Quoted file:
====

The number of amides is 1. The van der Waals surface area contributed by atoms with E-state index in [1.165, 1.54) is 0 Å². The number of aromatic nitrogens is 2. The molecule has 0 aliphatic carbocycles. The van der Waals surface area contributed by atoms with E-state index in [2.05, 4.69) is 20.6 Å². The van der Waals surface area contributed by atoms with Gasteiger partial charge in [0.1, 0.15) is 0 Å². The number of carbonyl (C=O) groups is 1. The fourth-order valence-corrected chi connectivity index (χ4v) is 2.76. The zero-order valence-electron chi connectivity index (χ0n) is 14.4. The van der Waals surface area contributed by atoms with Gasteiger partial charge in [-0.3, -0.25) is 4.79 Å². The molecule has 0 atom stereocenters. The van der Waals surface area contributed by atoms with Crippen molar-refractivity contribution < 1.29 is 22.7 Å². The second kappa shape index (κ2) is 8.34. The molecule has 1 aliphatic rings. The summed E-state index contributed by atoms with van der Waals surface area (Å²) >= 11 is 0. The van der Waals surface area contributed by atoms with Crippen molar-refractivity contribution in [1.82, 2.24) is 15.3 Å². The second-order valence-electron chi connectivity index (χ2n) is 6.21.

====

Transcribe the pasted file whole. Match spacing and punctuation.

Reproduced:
The number of amides is 1. The van der Waals surface area contributed by atoms with E-state index in [1.165, 1.54) is 0 Å². The number of aromatic nitrogens is 2. The molecule has 0 aliphatic carbocycles. The van der Waals surface area contributed by atoms with E-state index in [2.05, 4.69) is 20.6 Å². The van der Waals surface area contributed by atoms with Gasteiger partial charge in [0.1, 0.15) is 0 Å². The number of carbonyl (C=O) groups is 1. The fourth-order valence-corrected chi connectivity index (χ4v) is 2.76. The zero-order valence-electron chi connectivity index (χ0n) is 14.4. The van der Waals surface area contributed by atoms with Gasteiger partial charge in [-0.3, -0.25) is 4.79 Å². The molecule has 0 atom stereocenters. The van der Waals surface area contributed by atoms with Crippen molar-refractivity contribution < 1.29 is 22.7 Å². The second kappa shape index (κ2) is 8.34. The molecule has 1 aliphatic rings. The summed E-state index contributed by atoms with van der Waals surface area (Å²) >= 11 is 0. The van der Waals surface area contributed by atoms with Crippen molar-refractivity contribution in [1.82, 2.24) is 15.3 Å². The second-order valence-electron chi connectivity index (χ2n) is 6.21.